A new cap of 14.6% for Oregon rent increases in 2023 has prompted housing advocates to raise concerns about a wave of evictions and landlords to urge calm about the future.
The 2023 cap was announced by the Oregon Office of Economic Analysis, which calculates the cap under Oregon's 2019 rent stabilization law. The cap is essentially the west Consumer Price Index — the 12-month average is 7.6% — plus 7%.
Previous caps were 9.9% in 2020 and 2022, and 9.2% in 2021.
Landlords cannot charge higher increases.
The cap is determined by the Oregon Department of Administrative Services — the state's budget and management agency that includes the Office of Economic Analysis.
For a one-bedroom apartment in Portland where the average monthly rent is $1,500, the amount could go up by $200 per month.
A statement attached by senior economist Josh Lehner from the office's latest economic and revenue forecast, released Aug. 31, says this:
"While overall market rents rarely move at the maximum allowable amount, a larger increase likely strains more household budgets. In reality, renters face the options of paying the higher prices, trying to find a more affordable unit in a really tight housing market where vacancy rates are low, or taking on more roommates to spread the higher housing costs across more people."
The full forecast report added:
"The increased demand in the rental market is a key issue to watch. Vacancy rates are already low, and if more households find themselves renting due to being priced out of the ownership market, competition for rentals will intensify. This is likely to keep rent increase high, contributing to overall inflation, and impacting household budgets.
"It is even possible that household formation could decline, with fewer new households being formed, and an increase in living at home, or with more roommates."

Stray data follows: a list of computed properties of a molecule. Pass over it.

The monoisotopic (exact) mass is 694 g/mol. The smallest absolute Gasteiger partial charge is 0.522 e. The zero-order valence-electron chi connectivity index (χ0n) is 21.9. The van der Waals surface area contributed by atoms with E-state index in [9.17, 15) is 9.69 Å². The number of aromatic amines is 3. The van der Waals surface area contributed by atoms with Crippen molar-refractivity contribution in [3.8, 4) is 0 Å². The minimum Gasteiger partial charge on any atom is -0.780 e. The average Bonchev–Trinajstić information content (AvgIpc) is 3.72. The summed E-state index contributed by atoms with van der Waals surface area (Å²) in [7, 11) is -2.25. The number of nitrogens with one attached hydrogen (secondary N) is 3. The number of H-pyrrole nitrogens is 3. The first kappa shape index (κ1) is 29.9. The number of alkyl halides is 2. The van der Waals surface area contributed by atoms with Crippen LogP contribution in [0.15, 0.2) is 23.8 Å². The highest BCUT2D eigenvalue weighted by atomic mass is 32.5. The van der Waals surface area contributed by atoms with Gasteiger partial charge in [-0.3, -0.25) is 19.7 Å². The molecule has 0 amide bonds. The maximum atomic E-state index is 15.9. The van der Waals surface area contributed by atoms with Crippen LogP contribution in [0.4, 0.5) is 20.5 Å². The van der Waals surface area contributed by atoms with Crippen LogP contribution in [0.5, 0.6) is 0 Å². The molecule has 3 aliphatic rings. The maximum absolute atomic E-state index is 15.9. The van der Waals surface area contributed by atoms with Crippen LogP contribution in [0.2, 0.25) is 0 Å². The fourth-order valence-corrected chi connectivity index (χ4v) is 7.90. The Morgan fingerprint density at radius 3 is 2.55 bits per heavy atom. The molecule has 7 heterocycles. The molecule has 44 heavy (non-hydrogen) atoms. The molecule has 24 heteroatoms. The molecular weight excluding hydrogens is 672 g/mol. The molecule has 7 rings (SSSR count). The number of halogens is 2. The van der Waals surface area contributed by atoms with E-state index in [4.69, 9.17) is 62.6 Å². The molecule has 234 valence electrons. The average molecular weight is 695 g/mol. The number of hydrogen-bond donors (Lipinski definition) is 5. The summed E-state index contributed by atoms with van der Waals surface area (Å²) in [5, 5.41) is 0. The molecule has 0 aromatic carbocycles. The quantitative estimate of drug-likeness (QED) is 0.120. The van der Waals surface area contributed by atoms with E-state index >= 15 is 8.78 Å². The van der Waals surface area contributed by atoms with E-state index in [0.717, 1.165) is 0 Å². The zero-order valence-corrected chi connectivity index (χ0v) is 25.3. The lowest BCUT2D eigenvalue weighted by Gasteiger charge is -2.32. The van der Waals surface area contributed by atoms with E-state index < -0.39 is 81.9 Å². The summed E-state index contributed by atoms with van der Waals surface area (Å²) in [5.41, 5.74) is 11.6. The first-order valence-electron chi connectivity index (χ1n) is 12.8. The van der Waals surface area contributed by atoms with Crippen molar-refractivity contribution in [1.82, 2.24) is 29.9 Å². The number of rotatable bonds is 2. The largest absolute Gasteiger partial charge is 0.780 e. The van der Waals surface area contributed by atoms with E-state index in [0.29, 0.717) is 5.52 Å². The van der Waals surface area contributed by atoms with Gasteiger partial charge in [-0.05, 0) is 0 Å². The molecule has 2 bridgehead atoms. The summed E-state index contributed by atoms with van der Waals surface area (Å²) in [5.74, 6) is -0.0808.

Housing and tenant advocates have already raised concerns about potential effects of the higher allowable increase.
"For families who are already severely rent burdened, a 14.6% rent increase is effectively an eviction notice," Loren Naldoza of Neighborhood Partnerships said. "The announcement puts countless families, individuals, seniors, and people with disabilities on notice that their landlords have the express permission to increase their rent by unprecedented amounts."
Kim McCarty, executive director of the Community Alliance of Tenants, said the burden will fall disproportionately on those most affected since the onset of the coronavirus pandemic in spring 2020. Among them are people of color, immigrants and refugees, and rural residents.
"Already our hotline is ringing off the hook with people who are struggling to afford the rent in our uneven economic recovery, and it's about to get so much worse," McCarty, whose organization runs a hotline for renters, said.
"People with housing who are just barely making it are already terrified of being forced to live in cars or in tents and their fears are justified. The leading cause of the homelessness that we see throughout the state is the rising cost of housing, and the lack of affordable housing leading to evictions. Having a job is no longer an indicator of your ability to remain housed."